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German Warship Passes through South China Sea for First Time in 20 years; Navy Chief Promises Future Deployments

Following its dispatch of a warship to the contested South China Sea for the first time in two decades, Germany plans to increase its activities in the region. 

Vice Admiral Kay-Achim Schonbach explained his country’s presence as a way “to support” and “to give a new perspective” to Germany’s “friends and partners.” 

Schonbach made his comments during a “Squawk Box Asia” broadcast on Wednesday at the headquarters of CNBC Asia in Singapore, while his warship, the frigate Bayern, was docked there. The Bayern sailed in August from Wilhelmshaven harbor with more than 200 soldiers on board for a six-month mission to strengthen Germany’s presence in the region that would take it to Singapore, South Korea, and Australia. 

Having described China’s growing naval power as “explosive” due to the country’s navy having grown by the equivalent of the entire French navy every four years being, Schonberg showed concern, but also acknowledged China’s claimed desire for a “blue-water navy.” The Defense Counterintelligence and Security Agency (DCSA) defines a “blue-water navy” as “a maritime force capable of sustained operation across the deep waters of open oceans. A blue-water navy allows a country to project power far from the home country and usually includes one or more aircraft carriers.”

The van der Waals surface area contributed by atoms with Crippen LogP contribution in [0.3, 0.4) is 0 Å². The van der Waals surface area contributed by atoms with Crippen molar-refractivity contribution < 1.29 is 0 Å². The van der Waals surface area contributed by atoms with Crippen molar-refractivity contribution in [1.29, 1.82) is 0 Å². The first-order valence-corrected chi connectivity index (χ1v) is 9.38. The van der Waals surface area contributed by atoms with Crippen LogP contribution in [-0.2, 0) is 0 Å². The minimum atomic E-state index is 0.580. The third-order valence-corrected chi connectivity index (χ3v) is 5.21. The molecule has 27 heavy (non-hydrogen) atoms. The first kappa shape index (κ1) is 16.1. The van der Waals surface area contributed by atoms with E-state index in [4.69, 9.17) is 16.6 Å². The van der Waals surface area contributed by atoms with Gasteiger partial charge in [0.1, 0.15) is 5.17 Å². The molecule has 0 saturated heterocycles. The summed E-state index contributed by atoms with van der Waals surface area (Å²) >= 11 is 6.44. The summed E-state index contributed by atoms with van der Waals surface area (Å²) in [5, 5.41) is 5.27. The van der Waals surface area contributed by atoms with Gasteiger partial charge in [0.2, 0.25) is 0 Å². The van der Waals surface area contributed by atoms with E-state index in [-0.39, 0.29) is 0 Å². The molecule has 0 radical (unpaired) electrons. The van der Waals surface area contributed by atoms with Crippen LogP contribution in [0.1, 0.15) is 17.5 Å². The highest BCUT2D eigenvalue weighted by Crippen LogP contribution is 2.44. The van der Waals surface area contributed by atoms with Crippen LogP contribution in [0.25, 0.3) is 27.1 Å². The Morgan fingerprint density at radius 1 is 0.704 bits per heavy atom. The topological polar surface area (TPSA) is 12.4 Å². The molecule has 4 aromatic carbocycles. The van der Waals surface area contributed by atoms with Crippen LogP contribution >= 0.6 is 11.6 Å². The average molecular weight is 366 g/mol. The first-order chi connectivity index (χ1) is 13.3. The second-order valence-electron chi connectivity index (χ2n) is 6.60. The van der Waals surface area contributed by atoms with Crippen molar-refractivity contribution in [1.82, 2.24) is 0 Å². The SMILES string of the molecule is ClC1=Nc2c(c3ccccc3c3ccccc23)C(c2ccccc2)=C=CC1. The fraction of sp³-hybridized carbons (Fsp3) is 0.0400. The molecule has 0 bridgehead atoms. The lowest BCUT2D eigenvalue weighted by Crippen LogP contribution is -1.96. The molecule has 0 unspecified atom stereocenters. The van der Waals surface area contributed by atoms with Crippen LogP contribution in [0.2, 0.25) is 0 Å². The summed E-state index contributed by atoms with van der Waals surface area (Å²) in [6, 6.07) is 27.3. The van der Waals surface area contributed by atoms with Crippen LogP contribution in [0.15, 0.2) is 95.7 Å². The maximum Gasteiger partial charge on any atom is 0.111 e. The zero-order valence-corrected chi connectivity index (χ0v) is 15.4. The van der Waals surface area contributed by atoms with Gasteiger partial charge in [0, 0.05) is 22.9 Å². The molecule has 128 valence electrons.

Schonberg nonetheless questioned how—or indeed, whether—they would “fit into the international rules-based order.” China’s investments in expanding its naval might, while it already possesses the largest maritime force, has put the United States and its European and Asian allies increasingly on alert. 

Schonbach said the deployment is “like a teaser;” a signal of German commitment to increased engagement in Asia. “We’re here for the first time after 19 years to check the battlefield,” he said. “The next step, probably, I hope that we can come on a regular basis—two or three years.”

Germany’s interest in the region is primarily economic, since European and Indo-Pacific economies are closely connected through global supply chains, as policy guidelines on the Indo-Pacific region last year stated. “Major trading routes pass through the Indian Ocean, the South China Sea and the Pacific. If conflicts in the region adversely affect security and stability there, this has repercussions for Germany, too,” the document read.

Tristan Vanheuckelom writes on film, literature, and comics for various Dutch publications. He is an avid student of history, political theory, and religion, and is a News Writer at The European Conservative.

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